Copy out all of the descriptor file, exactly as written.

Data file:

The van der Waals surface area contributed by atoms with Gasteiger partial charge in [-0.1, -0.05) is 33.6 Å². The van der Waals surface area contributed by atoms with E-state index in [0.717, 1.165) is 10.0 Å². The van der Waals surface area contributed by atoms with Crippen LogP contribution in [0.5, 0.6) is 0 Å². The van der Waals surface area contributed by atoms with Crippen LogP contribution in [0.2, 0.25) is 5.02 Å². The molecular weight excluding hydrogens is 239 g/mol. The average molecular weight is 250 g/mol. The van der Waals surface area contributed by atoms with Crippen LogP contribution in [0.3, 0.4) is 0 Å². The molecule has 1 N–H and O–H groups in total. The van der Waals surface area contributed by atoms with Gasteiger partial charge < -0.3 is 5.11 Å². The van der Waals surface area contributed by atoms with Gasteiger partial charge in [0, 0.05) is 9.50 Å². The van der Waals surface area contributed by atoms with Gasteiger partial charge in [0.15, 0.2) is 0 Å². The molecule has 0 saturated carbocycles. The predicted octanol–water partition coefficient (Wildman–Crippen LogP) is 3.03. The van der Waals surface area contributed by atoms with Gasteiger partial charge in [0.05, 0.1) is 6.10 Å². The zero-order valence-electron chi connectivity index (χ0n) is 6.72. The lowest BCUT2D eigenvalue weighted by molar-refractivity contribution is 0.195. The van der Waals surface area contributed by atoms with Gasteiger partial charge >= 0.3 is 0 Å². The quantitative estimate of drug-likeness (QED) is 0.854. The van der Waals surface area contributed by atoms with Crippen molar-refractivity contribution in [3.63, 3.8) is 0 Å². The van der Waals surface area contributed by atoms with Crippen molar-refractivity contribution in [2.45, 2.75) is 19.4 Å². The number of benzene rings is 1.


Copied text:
The van der Waals surface area contributed by atoms with Gasteiger partial charge in [-0.1, -0.05) is 33.6 Å². The van der Waals surface area contributed by atoms with E-state index in [0.717, 1.165) is 10.0 Å². The van der Waals surface area contributed by atoms with Crippen LogP contribution in [0.5, 0.6) is 0 Å². The van der Waals surface area contributed by atoms with Crippen LogP contribution in [0.2, 0.25) is 5.02 Å². The molecular weight excluding hydrogens is 239 g/mol. The average molecular weight is 250 g/mol. The van der Waals surface area contributed by atoms with Crippen LogP contribution in [0.3, 0.4) is 0 Å². The molecule has 1 N–H and O–H groups in total. The van der Waals surface area contributed by atoms with Gasteiger partial charge < -0.3 is 5.11 Å². The van der Waals surface area contributed by atoms with Gasteiger partial charge in [0, 0.05) is 9.50 Å². The van der Waals surface area contributed by atoms with Gasteiger partial charge in [0.15, 0.2) is 0 Å². The molecule has 0 saturated carbocycles. The predicted octanol–water partition coefficient (Wildman–Crippen LogP) is 3.03. The van der Waals surface area contributed by atoms with Gasteiger partial charge in [0.05, 0.1) is 6.10 Å². The zero-order valence-electron chi connectivity index (χ0n) is 6.72. The lowest BCUT2D eigenvalue weighted by molar-refractivity contribution is 0.195. The van der Waals surface area contributed by atoms with Gasteiger partial charge >= 0.3 is 0 Å². The quantitative estimate of drug-likeness (QED) is 0.854. The van der Waals surface area contributed by atoms with Crippen molar-refractivity contribution in [3.63, 3.8) is 0 Å². The van der Waals surface area contributed by atoms with Crippen molar-refractivity contribution in [2.45, 2.75) is 19.4 Å². The number of benzene rings is 1.